For Julika Bleil, too, success as an entrepreneur depends above all on self-confidence. “I have mostly achieved my goals. Because if I believe that something will work out, I am very convincing, ”explains the managing partner of the Hamburg start-up allyve.com. Bleil was so convinced of the success of the idea, a home page for various Internet services with an integrated password manager, that you and your business partner quit their well-paid consultant jobs at a large consulting company almost a year ago: “Self-employment was my dream. I wanted to design something myself and make my own decisions instead of just pushing other people's projects forward, ”Bleil explains the decision. The money for the implementation came from an investor.
The young entrepreneur sees no difficulties in asserting herself in the IT male domain: "Of course there are men who are not used to a boss, but you have to take the sayings loosely or show limits," she reports. Snapping around snapped, however, have little Sense “And over time, competence wins.” This is the plus point of the industrial engineering graduate anyway: “People notice straight away that I'm involved in the topic. It shows how important good training is. ”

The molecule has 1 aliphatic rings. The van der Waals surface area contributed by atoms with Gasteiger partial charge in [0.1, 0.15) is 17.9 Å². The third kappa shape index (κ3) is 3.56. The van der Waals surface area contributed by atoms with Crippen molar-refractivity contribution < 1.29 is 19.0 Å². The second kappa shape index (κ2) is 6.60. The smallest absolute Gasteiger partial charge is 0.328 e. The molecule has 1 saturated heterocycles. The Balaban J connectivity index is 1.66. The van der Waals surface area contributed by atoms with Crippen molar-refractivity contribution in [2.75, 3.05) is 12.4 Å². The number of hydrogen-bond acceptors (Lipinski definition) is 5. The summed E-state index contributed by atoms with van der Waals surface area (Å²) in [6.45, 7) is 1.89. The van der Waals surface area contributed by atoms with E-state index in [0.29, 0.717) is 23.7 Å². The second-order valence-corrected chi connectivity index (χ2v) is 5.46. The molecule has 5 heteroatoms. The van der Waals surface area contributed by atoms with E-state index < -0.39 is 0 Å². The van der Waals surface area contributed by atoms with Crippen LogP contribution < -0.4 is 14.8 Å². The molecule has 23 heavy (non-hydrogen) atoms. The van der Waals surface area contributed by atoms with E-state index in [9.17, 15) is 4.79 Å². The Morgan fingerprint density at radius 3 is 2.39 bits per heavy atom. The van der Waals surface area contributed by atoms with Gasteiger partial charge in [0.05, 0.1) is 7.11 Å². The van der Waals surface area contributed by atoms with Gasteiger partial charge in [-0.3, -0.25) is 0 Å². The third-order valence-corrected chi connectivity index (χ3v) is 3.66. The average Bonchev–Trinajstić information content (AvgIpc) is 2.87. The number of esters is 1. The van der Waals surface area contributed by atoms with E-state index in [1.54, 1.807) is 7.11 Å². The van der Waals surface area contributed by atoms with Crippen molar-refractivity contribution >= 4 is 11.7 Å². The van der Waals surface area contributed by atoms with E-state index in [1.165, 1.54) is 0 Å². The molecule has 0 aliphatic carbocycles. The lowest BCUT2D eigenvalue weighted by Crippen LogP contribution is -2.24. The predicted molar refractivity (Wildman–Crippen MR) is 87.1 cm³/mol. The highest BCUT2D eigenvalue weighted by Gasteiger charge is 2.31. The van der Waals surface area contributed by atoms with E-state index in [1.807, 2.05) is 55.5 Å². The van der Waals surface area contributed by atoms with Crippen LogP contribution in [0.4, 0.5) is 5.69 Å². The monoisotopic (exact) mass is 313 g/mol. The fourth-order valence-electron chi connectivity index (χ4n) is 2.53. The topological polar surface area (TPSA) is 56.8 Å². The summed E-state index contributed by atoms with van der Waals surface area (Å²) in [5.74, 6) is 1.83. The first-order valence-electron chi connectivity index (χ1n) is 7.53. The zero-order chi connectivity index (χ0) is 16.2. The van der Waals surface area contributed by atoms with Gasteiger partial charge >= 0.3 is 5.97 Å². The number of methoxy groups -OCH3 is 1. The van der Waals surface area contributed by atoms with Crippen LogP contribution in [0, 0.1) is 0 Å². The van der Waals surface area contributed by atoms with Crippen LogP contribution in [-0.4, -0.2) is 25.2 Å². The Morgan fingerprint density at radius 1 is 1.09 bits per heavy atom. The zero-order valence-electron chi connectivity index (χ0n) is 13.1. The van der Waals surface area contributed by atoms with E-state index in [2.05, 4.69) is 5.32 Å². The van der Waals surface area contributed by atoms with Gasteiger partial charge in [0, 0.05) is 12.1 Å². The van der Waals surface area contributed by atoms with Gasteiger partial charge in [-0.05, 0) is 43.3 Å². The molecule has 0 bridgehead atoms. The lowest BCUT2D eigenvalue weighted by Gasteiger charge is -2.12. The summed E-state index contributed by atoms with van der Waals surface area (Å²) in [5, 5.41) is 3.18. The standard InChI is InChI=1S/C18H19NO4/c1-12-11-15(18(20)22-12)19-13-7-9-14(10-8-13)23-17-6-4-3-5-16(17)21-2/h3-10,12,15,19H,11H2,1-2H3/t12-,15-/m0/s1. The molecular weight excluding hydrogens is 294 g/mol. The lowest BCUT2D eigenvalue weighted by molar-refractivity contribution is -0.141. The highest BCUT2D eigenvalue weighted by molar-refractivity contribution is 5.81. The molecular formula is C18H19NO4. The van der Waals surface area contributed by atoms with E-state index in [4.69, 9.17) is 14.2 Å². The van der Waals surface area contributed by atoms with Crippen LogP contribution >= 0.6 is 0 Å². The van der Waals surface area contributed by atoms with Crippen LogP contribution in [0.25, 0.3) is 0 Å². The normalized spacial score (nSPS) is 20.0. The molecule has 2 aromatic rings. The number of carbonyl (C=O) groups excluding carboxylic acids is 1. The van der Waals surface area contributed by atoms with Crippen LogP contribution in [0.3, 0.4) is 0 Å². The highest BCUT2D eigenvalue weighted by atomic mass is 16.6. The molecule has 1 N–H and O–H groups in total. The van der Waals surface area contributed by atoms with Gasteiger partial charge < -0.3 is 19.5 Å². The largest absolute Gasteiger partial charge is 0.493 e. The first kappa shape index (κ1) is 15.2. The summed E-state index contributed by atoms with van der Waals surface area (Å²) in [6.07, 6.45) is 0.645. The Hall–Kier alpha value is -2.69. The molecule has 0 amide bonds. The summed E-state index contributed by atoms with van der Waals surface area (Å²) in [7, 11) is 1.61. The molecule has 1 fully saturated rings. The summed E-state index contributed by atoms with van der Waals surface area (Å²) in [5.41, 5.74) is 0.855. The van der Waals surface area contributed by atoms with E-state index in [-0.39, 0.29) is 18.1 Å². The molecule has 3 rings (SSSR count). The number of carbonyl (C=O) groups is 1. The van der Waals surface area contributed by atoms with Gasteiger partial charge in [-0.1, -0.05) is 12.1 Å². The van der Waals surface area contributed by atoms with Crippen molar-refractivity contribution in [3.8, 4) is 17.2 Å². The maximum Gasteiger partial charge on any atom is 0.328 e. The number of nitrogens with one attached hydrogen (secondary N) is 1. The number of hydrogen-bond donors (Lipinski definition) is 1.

In addition, she can also show off her typically feminine strengths in everyday business: “When I negotiate, I listen first and try to find the right point at the crucial moment. And in the office I often smell problems in time, ”says Bleil, but makes it clear:“ Even as a boss, you have to accept that not everyone likes you. ” If anything, it was the female weakness: "For women it is important who likes them, for men it is more important how successful they are - and everyone sets their priorities here."
The twenty-seven-year-old had already noticed this in the start-up phase: “While my business partner tried to bring in a broad professional network of contacts who helped us a lot with information and experience, my network was more closely and personally knitted and gave me the necessary emotional support Support. ”
Cliché or reality? Women as entrepreneurs - research results
Only a third of all entrepreneurs are female, 70% of them as a self-employed. 56% of women are based in the services sector, only 10% in the technology sector. Although founders have a high level of education - academics are the most common - comparatively few women still study mathematical and technical subjects. However, these degree programs in particular produce proportionally more female entrepreneurs.